This is a TRAVELING art exhibit.
Please make sure to wear your walking shoes.
Post Modernists seek to challenge some of the factors that had come forth in the evolution of Modernism– specifically referencing the avant-garde and paradox that embodied the era. Post Modern artists tend to take styles from previous eras and blend them together, completely redefining the styles original intention. Artists use humor, imitation, and irony rather than one firm stance, in order to protect critique and revision of the art from taking place.
Julian Beever is a great example of this Post Modern mentality. He is a well-known British artist whose canvas of choice is… none other than… pavement. His pieces are often light-hearted and humorous and always unique. He graduated from Art at Leeds Met. University and began painting on pavement in the 90s.
Beever speaks of his beginnings and inspiration– “I got started when I was in a pedestrian street in Brussels where an old garden had been removed. This left an unusual rectangle of paving slabs which gave me the idea to convert this in to a drawn swimming pool in the middle of the high street! It worked so well I tried other variations such as a well with people falling in. I soon realized that if you could make things appear to go into the pavement you could equally make them appear to stand out of it.”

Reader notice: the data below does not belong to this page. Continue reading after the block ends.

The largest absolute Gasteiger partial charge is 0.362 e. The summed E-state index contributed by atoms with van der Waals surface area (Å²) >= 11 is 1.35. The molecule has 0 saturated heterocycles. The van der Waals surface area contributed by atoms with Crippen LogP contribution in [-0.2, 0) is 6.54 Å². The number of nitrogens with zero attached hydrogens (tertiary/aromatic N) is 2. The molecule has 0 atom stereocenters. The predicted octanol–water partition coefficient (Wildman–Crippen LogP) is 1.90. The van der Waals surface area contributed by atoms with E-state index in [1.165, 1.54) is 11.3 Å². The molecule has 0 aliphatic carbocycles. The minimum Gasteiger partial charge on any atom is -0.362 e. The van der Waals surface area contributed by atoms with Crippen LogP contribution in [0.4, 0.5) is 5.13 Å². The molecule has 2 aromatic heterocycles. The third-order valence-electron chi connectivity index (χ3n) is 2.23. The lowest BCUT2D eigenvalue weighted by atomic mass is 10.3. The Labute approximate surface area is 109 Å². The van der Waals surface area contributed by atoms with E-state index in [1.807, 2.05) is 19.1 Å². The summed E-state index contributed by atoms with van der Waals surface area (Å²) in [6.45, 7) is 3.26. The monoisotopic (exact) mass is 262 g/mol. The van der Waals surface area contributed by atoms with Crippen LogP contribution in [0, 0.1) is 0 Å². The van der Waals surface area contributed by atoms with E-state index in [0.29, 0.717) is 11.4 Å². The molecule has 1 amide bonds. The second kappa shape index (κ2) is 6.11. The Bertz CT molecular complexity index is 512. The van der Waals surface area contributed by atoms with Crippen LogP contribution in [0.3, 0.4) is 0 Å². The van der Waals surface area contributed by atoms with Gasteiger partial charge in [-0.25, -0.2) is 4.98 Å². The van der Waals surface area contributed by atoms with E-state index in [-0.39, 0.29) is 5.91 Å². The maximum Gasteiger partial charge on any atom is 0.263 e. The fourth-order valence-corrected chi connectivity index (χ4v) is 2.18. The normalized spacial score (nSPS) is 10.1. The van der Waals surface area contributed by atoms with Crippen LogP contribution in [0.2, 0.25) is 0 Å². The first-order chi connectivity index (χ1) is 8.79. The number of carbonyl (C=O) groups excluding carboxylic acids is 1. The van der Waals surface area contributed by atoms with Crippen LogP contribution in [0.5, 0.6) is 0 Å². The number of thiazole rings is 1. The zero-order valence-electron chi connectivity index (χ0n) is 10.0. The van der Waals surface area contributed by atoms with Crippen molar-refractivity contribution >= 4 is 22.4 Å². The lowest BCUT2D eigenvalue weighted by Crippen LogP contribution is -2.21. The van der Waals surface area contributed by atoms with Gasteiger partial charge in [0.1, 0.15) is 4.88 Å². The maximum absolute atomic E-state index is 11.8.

In his early days of pavement painting, Beever focused on well-known men and women in order to draw attention, but after gaining recognition, his focus shifted to fulfilling commissions from corporate businesses and political campaigns.
A couple interesting things to note as we prepare to view some of Beever’s work..
- His pieces are drawn with chalk and are therefore washed away in the rain.
- His pieces only appear 3-dimensional when viewed from the perspective of a camera at a specific angle.
Beever created “Meeting Mr. Frog” in Salamanca, Spain. The year is not documented. As you see, this piece depicts an over-sized frog in a pond on top of a lily pad. The little girl in this photo is not part of Beever’s chalk artwork, rather; it is Beever’s daughter. She is often seen posing in his artwork. The utilization of an actual person in the piece brings the perspective to another level. It allows us to visualize the size and 3-dimensionalism of the piece more accurately. The details of the flowers appear to pop out of the piece, as well as the frog itself. The ripples in the pond bring a new level of dimension for the viewer.
Ballantine’s wanted in on the fun and commissioned Beever to chalk up a piece for the “Leave an Impression” campaign. Beever definitely left an impression, all right! “Leave an Impression” became a play on words, as Beever illustrated the bottle to be literally making an impression in the ground. The piece was completed on December 18, 2009 and would be present until Christmas (so long as it did not rain, of course.) The Ballantine Scotch Whiskey bottle was displayed at the Hearthrow airport in London. His use of detail is impeccable. The shadowing of the impression in the ground, the realness of the bottle’s seal, and the matte finish of the label, definitely make this a notable piece. Here is a photo of an actual Ballantine’s Whiskey bottle: